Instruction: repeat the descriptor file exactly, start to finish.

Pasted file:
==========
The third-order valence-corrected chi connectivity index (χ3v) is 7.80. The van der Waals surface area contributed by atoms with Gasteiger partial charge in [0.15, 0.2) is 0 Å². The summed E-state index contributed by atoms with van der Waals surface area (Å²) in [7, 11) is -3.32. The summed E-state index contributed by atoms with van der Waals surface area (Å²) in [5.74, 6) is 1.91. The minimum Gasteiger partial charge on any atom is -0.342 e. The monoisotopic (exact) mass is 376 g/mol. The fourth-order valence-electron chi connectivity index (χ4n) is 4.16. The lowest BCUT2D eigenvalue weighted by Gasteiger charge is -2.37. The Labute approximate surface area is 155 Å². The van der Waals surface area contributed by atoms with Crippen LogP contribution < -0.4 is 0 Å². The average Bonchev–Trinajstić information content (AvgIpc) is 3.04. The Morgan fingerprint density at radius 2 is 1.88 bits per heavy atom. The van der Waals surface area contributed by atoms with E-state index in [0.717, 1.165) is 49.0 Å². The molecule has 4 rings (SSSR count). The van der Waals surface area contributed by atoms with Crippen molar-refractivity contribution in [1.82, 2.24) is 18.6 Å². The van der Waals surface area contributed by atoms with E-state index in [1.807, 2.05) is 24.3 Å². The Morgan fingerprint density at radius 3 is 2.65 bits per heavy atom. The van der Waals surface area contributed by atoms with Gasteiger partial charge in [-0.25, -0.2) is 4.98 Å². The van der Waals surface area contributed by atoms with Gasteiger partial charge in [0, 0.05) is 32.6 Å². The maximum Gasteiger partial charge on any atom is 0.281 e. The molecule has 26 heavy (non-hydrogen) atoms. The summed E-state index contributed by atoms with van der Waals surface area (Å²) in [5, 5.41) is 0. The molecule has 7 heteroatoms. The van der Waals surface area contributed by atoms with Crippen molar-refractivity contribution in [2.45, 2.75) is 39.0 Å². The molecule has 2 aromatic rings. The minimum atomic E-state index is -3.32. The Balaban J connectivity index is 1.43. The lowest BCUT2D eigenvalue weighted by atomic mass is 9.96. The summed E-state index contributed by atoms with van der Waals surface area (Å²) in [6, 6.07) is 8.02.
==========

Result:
The third-order valence-corrected chi connectivity index (χ3v) is 7.80. The van der Waals surface area contributed by atoms with Gasteiger partial charge in [0.15, 0.2) is 0 Å². The summed E-state index contributed by atoms with van der Waals surface area (Å²) in [7, 11) is -3.32. The summed E-state index contributed by atoms with van der Waals surface area (Å²) in [5.74, 6) is 1.91. The minimum Gasteiger partial charge on any atom is -0.342 e. The monoisotopic (exact) mass is 376 g/mol. The fourth-order valence-electron chi connectivity index (χ4n) is 4.16. The lowest BCUT2D eigenvalue weighted by Gasteiger charge is -2.37. The Labute approximate surface area is 155 Å². The van der Waals surface area contributed by atoms with Crippen LogP contribution < -0.4 is 0 Å². The average Bonchev–Trinajstić information content (AvgIpc) is 3.04. The Morgan fingerprint density at radius 2 is 1.88 bits per heavy atom. The van der Waals surface area contributed by atoms with E-state index in [0.717, 1.165) is 49.0 Å². The molecule has 4 rings (SSSR count). The van der Waals surface area contributed by atoms with Crippen molar-refractivity contribution in [1.82, 2.24) is 18.6 Å². The van der Waals surface area contributed by atoms with E-state index in [1.807, 2.05) is 24.3 Å². The Morgan fingerprint density at radius 3 is 2.65 bits per heavy atom. The van der Waals surface area contributed by atoms with Gasteiger partial charge in [-0.25, -0.2) is 4.98 Å². The van der Waals surface area contributed by atoms with Gasteiger partial charge in [0, 0.05) is 32.6 Å². The maximum Gasteiger partial charge on any atom is 0.281 e. The molecule has 26 heavy (non-hydrogen) atoms. The summed E-state index contributed by atoms with van der Waals surface area (Å²) in [5, 5.41) is 0. The molecule has 7 heteroatoms. The van der Waals surface area contributed by atoms with Crippen molar-refractivity contribution in [2.45, 2.75) is 39.0 Å². The molecule has 2 aromatic rings. The minimum atomic E-state index is -3.32. The Balaban J connectivity index is 1.43. The lowest BCUT2D eigenvalue weighted by atomic mass is 9.96. The summed E-state index contributed by atoms with van der Waals surface area (Å²) in [6, 6.07) is 8.02.